Social media posts warn of rapidly developed pharmaceuticals such as the COVID-19 vaccines by citing thalidomide, a sedative from the 1950s that caused serious birth defects. But the US regulator responsible for approving drugs did not accept thalidomide at the time, regulations have been considerably tightened since, and COVID-19 vaccines are the result of extensive research and were subject to clinical trials and independent review.
"RAPID 8 months tested VACCINE? What could possibly go wrong?" a November 30, 2020 tweet says.
"THALIDOMIDE was a RAPID APPROVED drug introduced in 1957 to counteract nausea and insomnia in pregnant women. It was marketed in 50 countries before being withdrawn in 1962 due to malformations in new-borns. Be very careful with what's coming," it warns.
A screenshot of a tweet taken on December 17, 2020
The claims refers to thalidomide, a sedative that caused a health scandal that emerged in 1962, after pharmaceutical companies had marketed the drug in nearly 50 countries. Scientists found a connection between the drug and severe birth defects in thousands of babies.
But the development of the drug cannot be compared to the modern scientific process surrounding the development of a vaccine for COVID-19, the disease caused by the novel coronavirus.
"In the 1950s, scientists did not know that the effects of a drug could be passed through the placental barrier and harm a fetus in the womb, so the use of medications during pregnancy was not strictly controlled," the Science Museum of London explains on a webpage dedicated to the history of the drug.
The US also did not authorize the marketing and distribution of the drug in its territory.
Dr. Frances Kelsey, a medical officer responsible for licenses at the US Food and Drug Administration (FDA) at the time, refused to approve the application of thalidomide because of "its inadequate evidence," and despite "constant pressure" from the pharmaceutical company.
The medical disaster represents a milestone in the history of the agency, as it led to increased support for tighter drug regulation and research on side-effects.
The research around Covid-19 vaccines is "worlds different from what was done with thalidomide," said Dr Susan Ellenberg, professor of biostatistics, medical ethics and health policy at the University of Pennsylvania's Perelman School of Medicine.
"Thalidomide was studied in an era when there was very little in terms of regulatory requirements for drug approval," she told AFP in a phone interview. "Whatever trials were done, they weren't even required, they were very small."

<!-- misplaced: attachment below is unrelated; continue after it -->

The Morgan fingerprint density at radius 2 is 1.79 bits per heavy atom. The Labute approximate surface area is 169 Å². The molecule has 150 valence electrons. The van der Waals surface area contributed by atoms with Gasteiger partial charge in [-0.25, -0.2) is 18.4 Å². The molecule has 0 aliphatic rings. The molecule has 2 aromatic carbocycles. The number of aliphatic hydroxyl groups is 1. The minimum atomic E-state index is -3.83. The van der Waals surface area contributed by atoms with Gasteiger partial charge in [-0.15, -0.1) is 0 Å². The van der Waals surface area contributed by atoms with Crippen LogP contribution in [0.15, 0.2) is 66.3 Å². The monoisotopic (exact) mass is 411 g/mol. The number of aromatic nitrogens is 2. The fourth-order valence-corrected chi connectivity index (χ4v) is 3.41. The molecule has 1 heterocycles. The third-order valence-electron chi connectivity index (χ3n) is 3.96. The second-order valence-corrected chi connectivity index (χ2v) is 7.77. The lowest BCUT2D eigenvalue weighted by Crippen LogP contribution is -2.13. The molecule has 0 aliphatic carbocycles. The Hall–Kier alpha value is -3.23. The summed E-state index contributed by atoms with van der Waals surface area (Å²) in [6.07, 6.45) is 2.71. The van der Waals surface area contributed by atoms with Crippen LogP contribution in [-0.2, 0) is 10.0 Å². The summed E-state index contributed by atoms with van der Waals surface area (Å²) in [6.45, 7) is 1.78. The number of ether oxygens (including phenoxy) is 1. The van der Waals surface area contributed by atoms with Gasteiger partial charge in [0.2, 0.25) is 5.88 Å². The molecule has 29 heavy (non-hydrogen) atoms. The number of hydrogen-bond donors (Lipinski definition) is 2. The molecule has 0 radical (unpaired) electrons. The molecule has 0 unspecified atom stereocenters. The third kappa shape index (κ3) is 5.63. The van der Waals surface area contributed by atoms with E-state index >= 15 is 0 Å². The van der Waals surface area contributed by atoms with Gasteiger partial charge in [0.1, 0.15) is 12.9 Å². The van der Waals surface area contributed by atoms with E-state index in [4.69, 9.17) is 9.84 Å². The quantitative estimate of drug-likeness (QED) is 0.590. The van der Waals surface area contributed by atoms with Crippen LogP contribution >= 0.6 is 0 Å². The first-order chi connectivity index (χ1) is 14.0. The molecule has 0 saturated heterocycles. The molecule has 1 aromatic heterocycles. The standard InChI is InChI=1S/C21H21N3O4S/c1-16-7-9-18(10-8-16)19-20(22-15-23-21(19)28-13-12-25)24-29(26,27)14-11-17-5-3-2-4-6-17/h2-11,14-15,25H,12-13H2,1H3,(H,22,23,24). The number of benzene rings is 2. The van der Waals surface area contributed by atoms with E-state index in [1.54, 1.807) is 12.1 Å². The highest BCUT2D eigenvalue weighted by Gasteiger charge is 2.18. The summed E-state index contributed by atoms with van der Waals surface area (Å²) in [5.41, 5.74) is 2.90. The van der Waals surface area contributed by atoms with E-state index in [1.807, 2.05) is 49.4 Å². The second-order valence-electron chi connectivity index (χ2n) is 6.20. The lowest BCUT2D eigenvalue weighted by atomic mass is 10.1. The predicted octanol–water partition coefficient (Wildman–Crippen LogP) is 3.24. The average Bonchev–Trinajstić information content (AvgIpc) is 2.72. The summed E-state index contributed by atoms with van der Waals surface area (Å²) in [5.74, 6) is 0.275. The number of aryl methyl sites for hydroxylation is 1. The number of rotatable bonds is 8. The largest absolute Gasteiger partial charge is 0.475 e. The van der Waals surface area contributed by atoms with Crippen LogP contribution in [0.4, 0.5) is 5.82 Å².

For the first US approval of a Covid-19 vaccine, the FDA granted an "emergency use authorization (EUA)" to manufacturers Pfizer and BioNTech in order to respond more rapidly to the public health crisis.
The country began rolling out the Pfizer vaccine on December 14, hoping to have 20 million people immunized by the end of the month.
On December 17, independent experts met again, this time to recommend the approval of another Covid-19 vaccine developed by the biotech company Moderna, expected to become the second one allowed in the country.
According to Ellenberg, the exceptional interest in the worldwide pandemic also contributed in accelerating the development of the vaccine: "It was not hard to sign people up" for the trial.
"Typically, you would not have entered thirty thousand people in a clinical trial over a period of two or three months," she explained, while it more often takes a year to gather the amount of people required for drawing conclusions about the study.
FDA Commissioner Stephen Hahn said that "efficiency does not mean any cutting of corners. Medical products are still undergoing rigorous study and clinical trials."
"Important safety checks remain in place. The FDA's review teams continue, as they have always done, to comb through the data submitted by companies regarding their medical products," he said.
"We are now in the midst of a pandemic, it's affected every country across the globe… And now, we have vaccines that seem to be highly effective and have more safety information than probably any other vaccine that's been studied. If people want normal lives to resume, they should be getting this vaccine," she said.
The novel coronavirus has killed more than 310,00 people in the United States -- the world's highest death toll from the pandemic.
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